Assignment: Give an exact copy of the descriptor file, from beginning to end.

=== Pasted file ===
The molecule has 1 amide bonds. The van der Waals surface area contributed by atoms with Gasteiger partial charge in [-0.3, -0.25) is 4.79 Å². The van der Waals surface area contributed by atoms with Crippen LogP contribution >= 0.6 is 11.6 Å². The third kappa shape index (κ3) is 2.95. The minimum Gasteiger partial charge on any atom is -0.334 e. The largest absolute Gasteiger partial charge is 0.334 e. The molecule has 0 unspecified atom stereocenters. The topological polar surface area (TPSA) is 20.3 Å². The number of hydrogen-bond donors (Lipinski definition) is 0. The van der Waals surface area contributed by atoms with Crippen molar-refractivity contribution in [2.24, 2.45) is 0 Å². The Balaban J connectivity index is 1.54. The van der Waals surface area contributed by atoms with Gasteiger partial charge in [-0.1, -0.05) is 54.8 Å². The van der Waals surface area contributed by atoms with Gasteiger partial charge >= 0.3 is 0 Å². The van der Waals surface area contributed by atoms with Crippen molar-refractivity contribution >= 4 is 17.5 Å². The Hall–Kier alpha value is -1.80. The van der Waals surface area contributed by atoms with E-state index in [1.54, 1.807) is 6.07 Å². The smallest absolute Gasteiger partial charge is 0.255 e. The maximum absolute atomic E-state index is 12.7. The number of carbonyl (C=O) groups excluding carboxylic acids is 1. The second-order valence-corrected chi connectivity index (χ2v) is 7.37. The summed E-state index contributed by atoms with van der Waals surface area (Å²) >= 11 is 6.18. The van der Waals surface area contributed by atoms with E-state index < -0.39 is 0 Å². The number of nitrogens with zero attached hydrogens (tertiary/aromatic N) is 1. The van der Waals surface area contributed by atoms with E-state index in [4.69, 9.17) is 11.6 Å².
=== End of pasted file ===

The molecule has 1 amide bonds. The van der Waals surface area contributed by atoms with Gasteiger partial charge in [-0.3, -0.25) is 4.79 Å². The van der Waals surface area contributed by atoms with Crippen LogP contribution >= 0.6 is 11.6 Å². The third kappa shape index (κ3) is 2.95. The minimum Gasteiger partial charge on any atom is -0.334 e. The largest absolute Gasteiger partial charge is 0.334 e. The molecule has 0 unspecified atom stereocenters. The topological polar surface area (TPSA) is 20.3 Å². The number of hydrogen-bond donors (Lipinski definition) is 0. The van der Waals surface area contributed by atoms with Crippen molar-refractivity contribution in [2.24, 2.45) is 0 Å². The Balaban J connectivity index is 1.54. The van der Waals surface area contributed by atoms with Gasteiger partial charge in [-0.1, -0.05) is 54.8 Å². The van der Waals surface area contributed by atoms with Gasteiger partial charge >= 0.3 is 0 Å². The van der Waals surface area contributed by atoms with Crippen molar-refractivity contribution >= 4 is 17.5 Å². The Hall–Kier alpha value is -1.80. The van der Waals surface area contributed by atoms with E-state index in [1.54, 1.807) is 6.07 Å². The smallest absolute Gasteiger partial charge is 0.255 e. The maximum absolute atomic E-state index is 12.7. The number of carbonyl (C=O) groups excluding carboxylic acids is 1. The second-order valence-corrected chi connectivity index (χ2v) is 7.37. The summed E-state index contributed by atoms with van der Waals surface area (Å²) >= 11 is 6.18. The van der Waals surface area contributed by atoms with E-state index < -0.39 is 0 Å². The number of nitrogens with zero attached hydrogens (tertiary/aromatic N) is 1. The van der Waals surface area contributed by atoms with E-state index in [4.69, 9.17) is 11.6 Å².